“He had great form, was mentally tough, and very competitive,” said Mason. “He didn’t have any fear or nervousness, which not everyone can do. He had it from the get-go. We didn’t teach him that. Any big race, he’d always step up and not psych himself out.”
But after a disappointing sophomore year, Teare got to work on getting faster, logging 500 miles during that summer, or 25 percent more mileage than ever before. “For Cooper’s junior year, we set big goals: to win the 3200 meters at the State Track Meet and break nine minutes for 2 miles,” said Mason.
In November 2015, Teare won his first High School Division 5 California State Cross Country Title by less than half a second. It was the first state individual cross-country title ever won by a Saint Joseph’s athlete. In the spring 2016 track season, he won Saint Joseph and special invitational meets in the 1600 meters and 3200 meters, the North Coast Section Meet of Champions 3200 meter race, and the State 3200 meters (which he won by .001 of a second by out-leaning the second-place runner in a time of 8:51). “They posted it at first that the other guy had won. They then changed it a minute later and said Cooper had won. We all went nuts,” said Mason. It was the first 3200 meter California State Track and Field Title ever won by an Alamedan.
Teare’s 2016 track season performances garnered an invitation to the Nike Elite Camp at the University of Oregon in Eugene during the July 2016 U.S. Olympic Trials. He ran the exhibition mile in a personal best of 4:06 and finished fourth.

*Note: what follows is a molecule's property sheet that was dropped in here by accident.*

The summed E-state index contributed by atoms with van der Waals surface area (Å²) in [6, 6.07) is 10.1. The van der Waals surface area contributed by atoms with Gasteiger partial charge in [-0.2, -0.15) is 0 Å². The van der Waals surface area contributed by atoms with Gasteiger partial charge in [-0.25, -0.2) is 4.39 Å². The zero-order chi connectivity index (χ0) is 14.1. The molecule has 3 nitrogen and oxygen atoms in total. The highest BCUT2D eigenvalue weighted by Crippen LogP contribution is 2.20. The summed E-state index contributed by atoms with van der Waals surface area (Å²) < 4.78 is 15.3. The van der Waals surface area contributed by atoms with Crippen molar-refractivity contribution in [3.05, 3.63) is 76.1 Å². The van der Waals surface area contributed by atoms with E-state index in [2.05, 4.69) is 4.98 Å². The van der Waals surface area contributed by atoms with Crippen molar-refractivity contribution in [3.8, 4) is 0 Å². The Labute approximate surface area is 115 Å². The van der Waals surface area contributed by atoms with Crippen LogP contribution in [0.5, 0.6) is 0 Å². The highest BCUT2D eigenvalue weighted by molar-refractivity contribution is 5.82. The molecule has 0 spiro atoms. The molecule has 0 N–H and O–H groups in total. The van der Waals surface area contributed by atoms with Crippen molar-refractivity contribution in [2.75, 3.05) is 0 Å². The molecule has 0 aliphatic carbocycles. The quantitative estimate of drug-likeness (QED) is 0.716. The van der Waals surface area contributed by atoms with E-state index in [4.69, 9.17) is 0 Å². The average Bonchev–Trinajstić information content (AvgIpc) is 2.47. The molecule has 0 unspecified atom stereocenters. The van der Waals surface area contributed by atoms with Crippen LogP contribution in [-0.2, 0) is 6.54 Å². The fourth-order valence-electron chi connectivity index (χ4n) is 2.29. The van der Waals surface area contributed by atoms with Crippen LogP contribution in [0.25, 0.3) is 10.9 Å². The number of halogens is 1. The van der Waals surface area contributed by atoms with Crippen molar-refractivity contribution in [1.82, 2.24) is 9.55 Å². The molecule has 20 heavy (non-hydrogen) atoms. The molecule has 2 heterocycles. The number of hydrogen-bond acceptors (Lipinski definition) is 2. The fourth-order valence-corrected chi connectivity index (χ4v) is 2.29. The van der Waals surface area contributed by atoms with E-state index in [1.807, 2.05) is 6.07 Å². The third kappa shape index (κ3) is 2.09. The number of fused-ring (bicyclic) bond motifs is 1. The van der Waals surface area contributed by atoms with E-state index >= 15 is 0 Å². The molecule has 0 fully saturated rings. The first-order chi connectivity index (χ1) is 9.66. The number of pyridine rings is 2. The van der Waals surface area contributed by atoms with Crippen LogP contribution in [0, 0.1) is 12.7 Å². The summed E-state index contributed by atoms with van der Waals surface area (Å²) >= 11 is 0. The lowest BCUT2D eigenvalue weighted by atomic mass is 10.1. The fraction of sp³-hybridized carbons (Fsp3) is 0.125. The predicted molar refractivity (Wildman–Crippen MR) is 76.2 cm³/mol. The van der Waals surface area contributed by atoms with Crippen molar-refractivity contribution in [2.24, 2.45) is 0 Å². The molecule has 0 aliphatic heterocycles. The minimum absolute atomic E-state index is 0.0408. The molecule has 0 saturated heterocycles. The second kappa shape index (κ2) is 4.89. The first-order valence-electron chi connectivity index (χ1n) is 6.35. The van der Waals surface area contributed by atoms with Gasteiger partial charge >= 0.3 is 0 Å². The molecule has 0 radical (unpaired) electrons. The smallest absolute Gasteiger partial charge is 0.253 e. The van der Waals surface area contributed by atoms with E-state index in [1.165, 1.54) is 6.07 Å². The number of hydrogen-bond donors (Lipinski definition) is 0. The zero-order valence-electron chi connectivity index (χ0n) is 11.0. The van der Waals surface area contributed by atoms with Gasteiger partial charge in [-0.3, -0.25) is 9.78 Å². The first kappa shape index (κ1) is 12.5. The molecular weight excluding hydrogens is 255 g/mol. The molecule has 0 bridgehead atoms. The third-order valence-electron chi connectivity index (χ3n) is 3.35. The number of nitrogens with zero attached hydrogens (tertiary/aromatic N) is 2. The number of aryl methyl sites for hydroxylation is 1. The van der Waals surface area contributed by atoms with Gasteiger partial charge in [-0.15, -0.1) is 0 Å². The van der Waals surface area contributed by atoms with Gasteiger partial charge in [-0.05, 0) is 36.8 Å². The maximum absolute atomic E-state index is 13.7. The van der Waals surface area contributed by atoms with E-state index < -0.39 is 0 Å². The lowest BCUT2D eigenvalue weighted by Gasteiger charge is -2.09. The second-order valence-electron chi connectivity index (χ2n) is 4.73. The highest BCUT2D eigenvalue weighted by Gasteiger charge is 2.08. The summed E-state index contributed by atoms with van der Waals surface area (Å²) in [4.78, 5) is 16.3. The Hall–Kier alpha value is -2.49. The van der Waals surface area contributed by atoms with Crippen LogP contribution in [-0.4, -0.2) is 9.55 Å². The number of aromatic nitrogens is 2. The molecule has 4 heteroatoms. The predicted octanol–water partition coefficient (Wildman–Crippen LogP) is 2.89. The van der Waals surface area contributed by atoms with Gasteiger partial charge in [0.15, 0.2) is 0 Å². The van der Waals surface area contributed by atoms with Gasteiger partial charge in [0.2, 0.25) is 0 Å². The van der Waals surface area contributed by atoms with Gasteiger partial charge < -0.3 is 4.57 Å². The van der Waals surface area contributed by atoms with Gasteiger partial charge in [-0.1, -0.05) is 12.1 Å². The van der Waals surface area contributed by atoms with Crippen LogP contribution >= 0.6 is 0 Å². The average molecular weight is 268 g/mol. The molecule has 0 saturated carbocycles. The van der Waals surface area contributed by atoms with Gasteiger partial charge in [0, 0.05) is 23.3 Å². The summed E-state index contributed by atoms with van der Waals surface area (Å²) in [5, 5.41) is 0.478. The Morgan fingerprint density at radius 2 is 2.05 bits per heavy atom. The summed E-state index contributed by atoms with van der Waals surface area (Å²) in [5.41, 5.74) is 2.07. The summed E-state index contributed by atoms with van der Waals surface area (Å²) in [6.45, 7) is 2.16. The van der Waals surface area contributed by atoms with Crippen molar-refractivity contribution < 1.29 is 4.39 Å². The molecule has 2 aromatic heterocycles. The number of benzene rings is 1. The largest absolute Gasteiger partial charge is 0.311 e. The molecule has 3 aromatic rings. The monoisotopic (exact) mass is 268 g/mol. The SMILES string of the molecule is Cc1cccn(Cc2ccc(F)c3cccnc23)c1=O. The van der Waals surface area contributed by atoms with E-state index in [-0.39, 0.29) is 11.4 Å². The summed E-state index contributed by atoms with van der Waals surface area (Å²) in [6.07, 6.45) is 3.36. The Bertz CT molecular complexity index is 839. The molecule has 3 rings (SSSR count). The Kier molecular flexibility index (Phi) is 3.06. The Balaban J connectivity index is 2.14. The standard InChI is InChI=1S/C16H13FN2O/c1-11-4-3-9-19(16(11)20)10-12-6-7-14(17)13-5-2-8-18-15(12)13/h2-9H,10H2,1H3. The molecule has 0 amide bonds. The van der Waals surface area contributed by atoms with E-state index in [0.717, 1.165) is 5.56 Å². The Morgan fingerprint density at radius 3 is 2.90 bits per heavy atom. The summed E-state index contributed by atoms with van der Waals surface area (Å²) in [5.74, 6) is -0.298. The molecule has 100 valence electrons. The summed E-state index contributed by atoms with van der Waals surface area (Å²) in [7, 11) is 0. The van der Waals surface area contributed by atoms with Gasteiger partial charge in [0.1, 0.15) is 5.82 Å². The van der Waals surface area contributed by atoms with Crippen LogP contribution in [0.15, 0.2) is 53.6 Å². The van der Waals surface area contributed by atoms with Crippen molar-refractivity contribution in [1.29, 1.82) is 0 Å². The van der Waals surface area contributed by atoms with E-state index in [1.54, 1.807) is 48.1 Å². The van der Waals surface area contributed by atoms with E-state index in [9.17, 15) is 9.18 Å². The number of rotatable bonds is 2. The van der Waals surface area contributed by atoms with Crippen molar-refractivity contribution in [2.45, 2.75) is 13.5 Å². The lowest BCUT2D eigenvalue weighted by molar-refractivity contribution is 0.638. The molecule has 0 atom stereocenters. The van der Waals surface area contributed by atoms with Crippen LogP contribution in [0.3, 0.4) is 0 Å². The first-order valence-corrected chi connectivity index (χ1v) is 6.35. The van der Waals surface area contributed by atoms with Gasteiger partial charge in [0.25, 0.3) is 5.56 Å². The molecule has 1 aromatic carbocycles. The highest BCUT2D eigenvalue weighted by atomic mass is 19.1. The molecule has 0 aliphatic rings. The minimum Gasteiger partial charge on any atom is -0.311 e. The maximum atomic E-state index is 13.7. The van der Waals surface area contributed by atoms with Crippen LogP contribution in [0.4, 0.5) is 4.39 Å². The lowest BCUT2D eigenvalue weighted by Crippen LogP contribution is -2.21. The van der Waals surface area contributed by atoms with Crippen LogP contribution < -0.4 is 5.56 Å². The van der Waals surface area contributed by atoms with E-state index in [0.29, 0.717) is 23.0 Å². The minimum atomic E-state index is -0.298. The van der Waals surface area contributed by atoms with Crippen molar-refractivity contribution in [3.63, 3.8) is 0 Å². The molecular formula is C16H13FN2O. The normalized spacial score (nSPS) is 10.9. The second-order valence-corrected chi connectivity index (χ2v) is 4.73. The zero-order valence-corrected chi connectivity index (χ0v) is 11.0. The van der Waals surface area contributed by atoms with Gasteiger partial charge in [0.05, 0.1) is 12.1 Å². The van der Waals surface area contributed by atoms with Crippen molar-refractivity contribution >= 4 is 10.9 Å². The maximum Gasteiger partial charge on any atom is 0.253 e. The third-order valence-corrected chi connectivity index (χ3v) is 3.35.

All along, Fong and Mason guided their prodigy, who typically ran between 50 to 75 miles a week. The training regimen also included core training and leg exercises for strengthen and injury prevention. Workouts on the track built speed while runs on Shoreline Drive, Bay Farm Island, and in the Oakland hills built endurance and strength.
After his stellar junior year, Teare had become a hot commodity in the distance running world. Thanks to his solid academic record and 3.75 GPA, too, letters and scholarship offers poured in from more than 40 colleges. Teare made four official college visits: Georgetown, University of Colorado, Stanford, and the University of Oregon. All offered him full scholarships. But there was only one school Teare wanted to go to — the place where one of his heroes, the legendary Steve Prefontaine, ran and where Nike was born: Oregon, Track Mecca of the U.S.A.
“It was my dream come true. It was always my goal, but it was overwhelming and pleasing to get the offer from Andy Powell,” said Teare. Powell, the head distance running coach at Oregon, had recruited only four runners, including Teare, that year.
As a high school senior, Teare tied the all-time Division 5 boys’ course record at Woodward Park of 14:59 en route to his second consecutive state title, was selected as a Second Team All-American, and was a team captain who led by example and inspired the team by doing his best. He approached his senior track season with lofty goals: to break 4 minutes in the mile — only nine U.S. high school runners had ever run that fast — and run under 8:45 for 2 miles.